This is the StoryKit:

Our agenda today focused on doing final preparations before we record final interviews next week.  We reviewed several portions of the Oral History Guide that I created and discussed important tips, like gather basic biographical information about your interviewee first, do background research, set personal and project goals, and practice your questions.  The young adults from the South Side Help Center were relieved to hear that oral history interviews are relaxed and flexible so that stories and experiences can be told naturally.  We also discussed the nature of historical preservation and the difference between primary and secondary sources.  I emphasized that they are creating primary source materials that can be used by historians now and in the future.  I observed that both young and older adults were excited to play a role in creating history and not just reading a textbook!  Sitting in a circle, I posed a potential focus for an oral history interview: the 1968 Chicago riots.  From there, the older and young adults discussed race, violence, and the police, drawing parallels between the past and present state of racial and community violence in Chicago.  Afterwards, a young adult approached me and said, “can we do that again?” I responded, “Yes, and you can record that conversation!”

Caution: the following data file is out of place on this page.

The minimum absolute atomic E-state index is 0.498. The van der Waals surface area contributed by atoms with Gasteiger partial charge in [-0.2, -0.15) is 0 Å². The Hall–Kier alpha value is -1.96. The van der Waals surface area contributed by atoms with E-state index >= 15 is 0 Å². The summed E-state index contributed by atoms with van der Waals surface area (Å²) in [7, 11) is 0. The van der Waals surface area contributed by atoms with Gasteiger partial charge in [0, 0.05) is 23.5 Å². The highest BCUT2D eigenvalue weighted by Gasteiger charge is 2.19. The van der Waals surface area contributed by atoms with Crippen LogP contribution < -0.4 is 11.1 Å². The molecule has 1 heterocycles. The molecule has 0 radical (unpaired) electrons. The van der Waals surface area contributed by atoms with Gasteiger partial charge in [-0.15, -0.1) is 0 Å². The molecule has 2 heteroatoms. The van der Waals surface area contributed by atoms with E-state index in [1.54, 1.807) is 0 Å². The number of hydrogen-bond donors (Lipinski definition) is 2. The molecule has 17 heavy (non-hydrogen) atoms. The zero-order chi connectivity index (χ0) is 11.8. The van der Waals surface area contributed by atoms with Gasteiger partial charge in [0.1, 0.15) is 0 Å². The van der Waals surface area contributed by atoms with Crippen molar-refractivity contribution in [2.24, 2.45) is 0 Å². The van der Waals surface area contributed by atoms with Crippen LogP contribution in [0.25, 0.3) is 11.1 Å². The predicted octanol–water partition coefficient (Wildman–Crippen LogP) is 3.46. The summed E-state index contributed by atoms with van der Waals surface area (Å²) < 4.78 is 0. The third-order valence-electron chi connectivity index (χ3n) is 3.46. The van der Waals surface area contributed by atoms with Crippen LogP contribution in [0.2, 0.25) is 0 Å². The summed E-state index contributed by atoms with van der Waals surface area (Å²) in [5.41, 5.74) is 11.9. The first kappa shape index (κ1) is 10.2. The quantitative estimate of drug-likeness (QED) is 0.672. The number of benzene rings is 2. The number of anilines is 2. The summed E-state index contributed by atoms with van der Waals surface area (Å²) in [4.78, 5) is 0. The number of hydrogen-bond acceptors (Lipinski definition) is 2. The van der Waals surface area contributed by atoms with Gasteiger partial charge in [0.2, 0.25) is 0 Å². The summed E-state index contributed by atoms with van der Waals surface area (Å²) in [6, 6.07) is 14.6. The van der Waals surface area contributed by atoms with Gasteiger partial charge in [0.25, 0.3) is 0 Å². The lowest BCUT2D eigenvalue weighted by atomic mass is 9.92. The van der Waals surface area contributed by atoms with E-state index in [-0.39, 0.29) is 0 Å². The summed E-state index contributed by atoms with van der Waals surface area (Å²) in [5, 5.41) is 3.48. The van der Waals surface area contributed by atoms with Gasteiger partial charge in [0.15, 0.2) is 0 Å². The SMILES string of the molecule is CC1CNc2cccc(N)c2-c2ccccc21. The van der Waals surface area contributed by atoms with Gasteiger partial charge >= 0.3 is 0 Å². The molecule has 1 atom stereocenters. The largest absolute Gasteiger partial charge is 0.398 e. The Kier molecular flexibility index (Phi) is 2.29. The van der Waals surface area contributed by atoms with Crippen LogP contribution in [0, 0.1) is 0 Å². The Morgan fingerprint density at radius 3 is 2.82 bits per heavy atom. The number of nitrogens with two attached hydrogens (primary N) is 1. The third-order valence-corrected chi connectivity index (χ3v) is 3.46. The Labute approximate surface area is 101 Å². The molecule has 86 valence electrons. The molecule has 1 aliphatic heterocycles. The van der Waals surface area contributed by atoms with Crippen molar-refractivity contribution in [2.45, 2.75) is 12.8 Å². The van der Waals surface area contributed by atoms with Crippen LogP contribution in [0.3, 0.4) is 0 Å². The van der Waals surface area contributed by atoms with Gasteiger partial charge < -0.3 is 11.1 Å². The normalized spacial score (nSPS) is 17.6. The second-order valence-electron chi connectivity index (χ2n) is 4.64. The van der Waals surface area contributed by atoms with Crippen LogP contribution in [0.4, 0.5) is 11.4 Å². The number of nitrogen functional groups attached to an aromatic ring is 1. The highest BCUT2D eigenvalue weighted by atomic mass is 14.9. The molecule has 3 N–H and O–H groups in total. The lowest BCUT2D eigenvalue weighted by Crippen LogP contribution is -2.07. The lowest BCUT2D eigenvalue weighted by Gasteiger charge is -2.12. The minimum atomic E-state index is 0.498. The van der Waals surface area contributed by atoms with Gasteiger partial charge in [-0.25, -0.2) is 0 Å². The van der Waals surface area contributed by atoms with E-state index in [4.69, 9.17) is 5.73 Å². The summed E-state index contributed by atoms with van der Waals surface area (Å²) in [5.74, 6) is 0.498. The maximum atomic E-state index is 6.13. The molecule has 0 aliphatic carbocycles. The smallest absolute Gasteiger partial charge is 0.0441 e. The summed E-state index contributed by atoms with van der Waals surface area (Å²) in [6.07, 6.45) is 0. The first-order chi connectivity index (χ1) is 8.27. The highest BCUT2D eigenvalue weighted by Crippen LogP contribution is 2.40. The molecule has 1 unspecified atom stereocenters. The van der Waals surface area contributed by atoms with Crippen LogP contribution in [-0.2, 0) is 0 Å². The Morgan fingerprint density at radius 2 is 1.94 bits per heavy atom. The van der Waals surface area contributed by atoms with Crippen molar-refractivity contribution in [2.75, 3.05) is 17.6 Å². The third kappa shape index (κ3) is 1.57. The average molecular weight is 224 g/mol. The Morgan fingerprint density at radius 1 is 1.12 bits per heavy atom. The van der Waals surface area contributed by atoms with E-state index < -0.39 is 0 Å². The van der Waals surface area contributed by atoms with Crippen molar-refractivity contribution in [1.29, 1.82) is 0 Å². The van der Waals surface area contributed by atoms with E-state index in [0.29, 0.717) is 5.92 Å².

After our snack break, we broke into groups to practice interviews with the audio recorders.  I gave a brief lesson on how to use our handheld Sony audio recorders and let them run with it! Here are some pictures of the practice interviews from today:

To close up the week, I decided to share a StoryCorps podcast episode that aired in early July 2014, where a father and son discuss their experiences as firefighters in Chicago.  You can listen to that episode here.  Again sitting in a circle, I told the group how they will have the opportunity to record their stories and possibly give them to StoryCorps.  Most had not heard of StoryCorps, but after hearing the podcast episode, everyone clapped, and I think they will now be fans.

Though it was 4:03pm, and the young adults bus was waiting for them in the parking lot, one young adult was raising her hand to speak.  I called on her, and she said so eloquently, “I am just so excited for this because we can actually learn about history by connecting to someone who was there. It is so much more real!”  This was the perfect way to end week one and validated the entire premise of intergenerational work and  oral history—as well as all of the hard work that everyone has done to make this project possible!